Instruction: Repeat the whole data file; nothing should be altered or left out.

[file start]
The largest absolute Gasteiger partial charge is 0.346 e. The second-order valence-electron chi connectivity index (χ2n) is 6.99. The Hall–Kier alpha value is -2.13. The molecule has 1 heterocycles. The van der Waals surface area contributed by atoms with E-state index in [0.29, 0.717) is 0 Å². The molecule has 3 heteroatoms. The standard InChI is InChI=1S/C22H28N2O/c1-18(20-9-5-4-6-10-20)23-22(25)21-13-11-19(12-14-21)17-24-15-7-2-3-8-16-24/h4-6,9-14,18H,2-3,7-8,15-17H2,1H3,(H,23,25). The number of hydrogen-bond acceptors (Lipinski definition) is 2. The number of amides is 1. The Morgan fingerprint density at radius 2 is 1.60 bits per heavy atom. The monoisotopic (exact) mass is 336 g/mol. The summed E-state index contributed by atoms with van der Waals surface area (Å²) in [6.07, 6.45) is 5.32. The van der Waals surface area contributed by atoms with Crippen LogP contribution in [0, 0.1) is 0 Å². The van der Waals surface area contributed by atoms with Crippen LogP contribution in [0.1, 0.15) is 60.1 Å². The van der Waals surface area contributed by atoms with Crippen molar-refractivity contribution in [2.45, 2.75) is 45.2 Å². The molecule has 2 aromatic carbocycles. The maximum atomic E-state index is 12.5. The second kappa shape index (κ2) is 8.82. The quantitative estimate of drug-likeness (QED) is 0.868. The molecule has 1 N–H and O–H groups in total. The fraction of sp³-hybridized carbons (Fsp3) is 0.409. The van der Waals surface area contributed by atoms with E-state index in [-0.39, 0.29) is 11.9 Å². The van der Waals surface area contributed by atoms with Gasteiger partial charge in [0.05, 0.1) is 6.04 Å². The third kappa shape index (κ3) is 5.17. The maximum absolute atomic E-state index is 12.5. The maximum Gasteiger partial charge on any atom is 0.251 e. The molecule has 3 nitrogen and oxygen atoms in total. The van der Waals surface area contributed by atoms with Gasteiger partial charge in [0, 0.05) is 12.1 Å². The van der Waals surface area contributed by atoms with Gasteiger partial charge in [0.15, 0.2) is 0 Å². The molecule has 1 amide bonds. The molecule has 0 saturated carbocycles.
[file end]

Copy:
The largest absolute Gasteiger partial charge is 0.346 e. The second-order valence-electron chi connectivity index (χ2n) is 6.99. The Hall–Kier alpha value is -2.13. The molecule has 1 heterocycles. The van der Waals surface area contributed by atoms with E-state index in [0.29, 0.717) is 0 Å². The molecule has 3 heteroatoms. The standard InChI is InChI=1S/C22H28N2O/c1-18(20-9-5-4-6-10-20)23-22(25)21-13-11-19(12-14-21)17-24-15-7-2-3-8-16-24/h4-6,9-14,18H,2-3,7-8,15-17H2,1H3,(H,23,25). The number of hydrogen-bond acceptors (Lipinski definition) is 2. The number of amides is 1. The Morgan fingerprint density at radius 2 is 1.60 bits per heavy atom. The monoisotopic (exact) mass is 336 g/mol. The summed E-state index contributed by atoms with van der Waals surface area (Å²) in [6.07, 6.45) is 5.32. The van der Waals surface area contributed by atoms with Crippen LogP contribution in [0, 0.1) is 0 Å². The van der Waals surface area contributed by atoms with Crippen LogP contribution in [0.1, 0.15) is 60.1 Å². The van der Waals surface area contributed by atoms with Crippen molar-refractivity contribution in [2.45, 2.75) is 45.2 Å². The molecule has 2 aromatic carbocycles. The maximum atomic E-state index is 12.5. The second kappa shape index (κ2) is 8.82. The quantitative estimate of drug-likeness (QED) is 0.868. The molecule has 1 N–H and O–H groups in total. The fraction of sp³-hybridized carbons (Fsp3) is 0.409. The van der Waals surface area contributed by atoms with E-state index in [-0.39, 0.29) is 11.9 Å². The van der Waals surface area contributed by atoms with Gasteiger partial charge in [0.05, 0.1) is 6.04 Å². The third kappa shape index (κ3) is 5.17. The maximum absolute atomic E-state index is 12.5. The maximum Gasteiger partial charge on any atom is 0.251 e. The molecule has 3 nitrogen and oxygen atoms in total. The van der Waals surface area contributed by atoms with Gasteiger partial charge in [0, 0.05) is 12.1 Å². The van der Waals surface area contributed by atoms with Gasteiger partial charge in [0.15, 0.2) is 0 Å². The molecule has 1 amide bonds. The molecule has 0 saturated carbocycles.